Plitvice Lakes National Park is Croatia’s biggest single natural attraction.The Park, was decided UNESCO World Heritage status in 1979. Located approximately halfway between capital city Zagreb and Zadar on the coast, the lakes are a exact must-see in Croatia.
The exquisiteness of the National Park lies in its sixteen lakes, consistent by a series of waterfalls, and set in deep woodland inhabited by deer, bears, wolves, boars and rare bird species. The National Park covers a totality area of 300 square kilometres, whilst the lakes join together over a distance of eight kilometres.
There’s also quite an altitude dissimilarity – the highest point is at 1,280m, the lowest at 380m – even though the total height difference between the lakes themselves is only 135m. (Veliki Slap, the largest waterfall, is 70m tall.)
If you’re undecided about whether or not to visit Plitvice Lakes, take a look at any photo album of the Park and that will definitely rock you! The official Plitvice Lakes website has a fantastic effective tour that features some truly stunning scenes.
How to get there
The park is located about 118 miles south of Zagreb, but it’s still probable to go as a day trip. Each way is about two hours and fifteen minutes, although that depends on the bus company, as does the price. For the shortest trip, try Croatia Bus since it makes fewer stops than the other companies and it’s a bit more obvious when you should get off. (Hint: Do not expect the bus drivers to speak English well.) There are many buses to choose from per day, but if you’re thinking about just doing a day trip, you’ll need to get a bus early in the morning to see as much as possible. The latest bus goes back at 6:40pm, although the buses don’t run as frequently throughout the year. You can also get to Plitvice from Zadar, which is about 99 miles south of the park. Day trips are possible, although the buses don’t run as frequently as the ones to Zagreb.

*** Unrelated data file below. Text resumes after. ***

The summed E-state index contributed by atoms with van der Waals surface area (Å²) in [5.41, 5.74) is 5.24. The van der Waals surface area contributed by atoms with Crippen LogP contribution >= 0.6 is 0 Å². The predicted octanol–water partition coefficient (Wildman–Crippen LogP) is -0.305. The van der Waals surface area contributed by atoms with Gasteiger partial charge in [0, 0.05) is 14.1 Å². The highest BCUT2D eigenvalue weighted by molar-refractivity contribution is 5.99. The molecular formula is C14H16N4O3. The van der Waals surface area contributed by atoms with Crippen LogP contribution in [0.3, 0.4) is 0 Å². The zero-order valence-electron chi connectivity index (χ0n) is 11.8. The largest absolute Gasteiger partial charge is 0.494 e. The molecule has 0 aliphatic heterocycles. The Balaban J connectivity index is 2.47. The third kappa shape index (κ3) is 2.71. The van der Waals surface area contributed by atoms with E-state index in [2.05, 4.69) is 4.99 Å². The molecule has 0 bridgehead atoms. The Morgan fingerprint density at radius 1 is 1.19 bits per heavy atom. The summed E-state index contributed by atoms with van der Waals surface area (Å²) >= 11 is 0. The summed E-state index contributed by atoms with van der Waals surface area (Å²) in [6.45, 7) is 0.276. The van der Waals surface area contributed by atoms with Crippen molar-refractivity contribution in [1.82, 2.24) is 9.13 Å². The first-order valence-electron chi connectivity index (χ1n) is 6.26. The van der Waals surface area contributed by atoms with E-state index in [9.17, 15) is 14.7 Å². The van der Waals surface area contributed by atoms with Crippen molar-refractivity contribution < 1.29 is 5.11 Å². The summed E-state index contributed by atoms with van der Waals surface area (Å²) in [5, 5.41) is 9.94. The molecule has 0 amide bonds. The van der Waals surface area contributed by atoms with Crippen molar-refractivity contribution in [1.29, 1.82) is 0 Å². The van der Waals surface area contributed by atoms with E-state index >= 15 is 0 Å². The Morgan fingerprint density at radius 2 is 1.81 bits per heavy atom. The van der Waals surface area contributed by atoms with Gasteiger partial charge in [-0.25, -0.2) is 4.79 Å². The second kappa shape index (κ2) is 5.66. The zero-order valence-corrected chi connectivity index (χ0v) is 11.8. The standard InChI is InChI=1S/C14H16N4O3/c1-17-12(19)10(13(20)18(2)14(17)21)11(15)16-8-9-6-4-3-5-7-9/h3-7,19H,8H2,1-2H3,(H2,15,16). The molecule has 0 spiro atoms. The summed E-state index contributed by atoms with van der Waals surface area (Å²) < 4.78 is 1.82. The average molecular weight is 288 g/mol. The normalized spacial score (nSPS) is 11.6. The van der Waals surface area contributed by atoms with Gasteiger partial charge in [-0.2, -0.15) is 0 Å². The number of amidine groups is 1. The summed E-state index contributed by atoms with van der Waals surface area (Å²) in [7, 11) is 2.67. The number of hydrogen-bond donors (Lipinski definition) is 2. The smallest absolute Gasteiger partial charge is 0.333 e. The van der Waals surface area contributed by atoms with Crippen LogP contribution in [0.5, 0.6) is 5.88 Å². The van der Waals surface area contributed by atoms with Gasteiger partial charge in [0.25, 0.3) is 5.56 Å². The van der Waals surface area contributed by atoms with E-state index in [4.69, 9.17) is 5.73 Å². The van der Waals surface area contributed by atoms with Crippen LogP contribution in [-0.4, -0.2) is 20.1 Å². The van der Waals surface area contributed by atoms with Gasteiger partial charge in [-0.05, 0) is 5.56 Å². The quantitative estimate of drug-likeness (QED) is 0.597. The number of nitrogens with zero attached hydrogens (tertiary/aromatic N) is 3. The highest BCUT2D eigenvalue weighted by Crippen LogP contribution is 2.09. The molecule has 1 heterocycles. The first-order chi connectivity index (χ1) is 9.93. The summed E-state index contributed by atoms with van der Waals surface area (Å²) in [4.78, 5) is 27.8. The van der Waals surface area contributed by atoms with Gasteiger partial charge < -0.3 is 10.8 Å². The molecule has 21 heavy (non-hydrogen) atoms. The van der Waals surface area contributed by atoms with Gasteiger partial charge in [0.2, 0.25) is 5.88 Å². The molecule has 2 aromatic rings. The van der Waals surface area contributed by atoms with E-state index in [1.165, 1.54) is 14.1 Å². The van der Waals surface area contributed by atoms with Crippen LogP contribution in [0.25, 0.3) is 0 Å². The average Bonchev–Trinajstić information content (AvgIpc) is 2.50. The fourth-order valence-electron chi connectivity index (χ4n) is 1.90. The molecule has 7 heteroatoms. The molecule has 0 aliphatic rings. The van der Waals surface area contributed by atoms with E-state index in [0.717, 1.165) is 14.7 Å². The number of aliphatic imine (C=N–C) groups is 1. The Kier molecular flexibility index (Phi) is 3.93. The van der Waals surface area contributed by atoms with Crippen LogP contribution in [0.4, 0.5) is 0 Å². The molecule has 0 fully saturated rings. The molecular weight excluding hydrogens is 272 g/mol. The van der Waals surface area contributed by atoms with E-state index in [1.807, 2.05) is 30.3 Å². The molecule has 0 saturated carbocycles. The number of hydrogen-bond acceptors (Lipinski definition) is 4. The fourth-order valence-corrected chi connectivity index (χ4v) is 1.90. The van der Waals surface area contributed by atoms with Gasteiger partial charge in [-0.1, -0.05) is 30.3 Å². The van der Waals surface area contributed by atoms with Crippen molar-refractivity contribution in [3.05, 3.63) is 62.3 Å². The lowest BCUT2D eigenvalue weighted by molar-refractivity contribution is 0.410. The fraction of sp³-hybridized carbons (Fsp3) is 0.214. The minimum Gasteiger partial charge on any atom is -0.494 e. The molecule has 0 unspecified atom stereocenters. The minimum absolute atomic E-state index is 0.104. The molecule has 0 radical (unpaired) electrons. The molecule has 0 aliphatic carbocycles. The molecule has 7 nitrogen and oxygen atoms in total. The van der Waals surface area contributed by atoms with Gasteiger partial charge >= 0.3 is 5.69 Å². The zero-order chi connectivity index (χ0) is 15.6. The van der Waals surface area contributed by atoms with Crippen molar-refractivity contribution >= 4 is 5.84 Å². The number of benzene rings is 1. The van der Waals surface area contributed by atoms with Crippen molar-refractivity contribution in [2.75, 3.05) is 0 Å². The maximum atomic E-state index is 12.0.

The best time of year to visit the Plitvice Lakes
There’s in fact never a bad time to go, even though each season has its pros and cons. In the winter, the snow-covered falls and frozen lakes are said to be spectacular, but walking around for hours outside in the cold might not be very inviting to weather pansies (I include myself in that group.) In autumn, the changing leaves and the fewer numbers of fellow tourists would leave you with a serene experience, but again, you’ll have to bring a heavy jacket with a hood because it will probably rain. In the spring, the park is wet, but that didn’t stop me and it shouldn’t stop you either. If you go in the beginning of spring, you’ll see the snow melt to pump even more gorgeous water into the 16 lakes. In the summer, the weather is sure to be ideal for hiking, but it’ll be overloaded with tourists, July and August being the park’s peak months. I recommend going to Plitvice during any other season, but the downside to not going in the summer is the hordes of school groups that pass through the park, ignorant of the universal rule of civilized societies: In a crowd, we walk single file on the right hand side so as to let others pass. These children, and many adults here too, seem to have missed this important life lesson.
Where to stay
I went to Plitvice as a day trip from Zagreb, where I stayed at a hostel in the center of town for a polite price, but alternatively you can extend your view of the lakes a few days and stay in one of the many hotels the park and the neighboring areas offer.
Final words of wisdom
If you’re a vegan, bring your own food or the only thing you’ll be consumption will be a pastry filled with cheese and lots and lots of French fries. Do not wear high heels. You’d think that would be obvious, but it wasn’t to many women I saw who nearly twisted their ankles. Bring cash. You can pay your entrance fee (80 kuna, or $15.60, for students) with a card but no bus, not even at the station, will accept anything other than cash.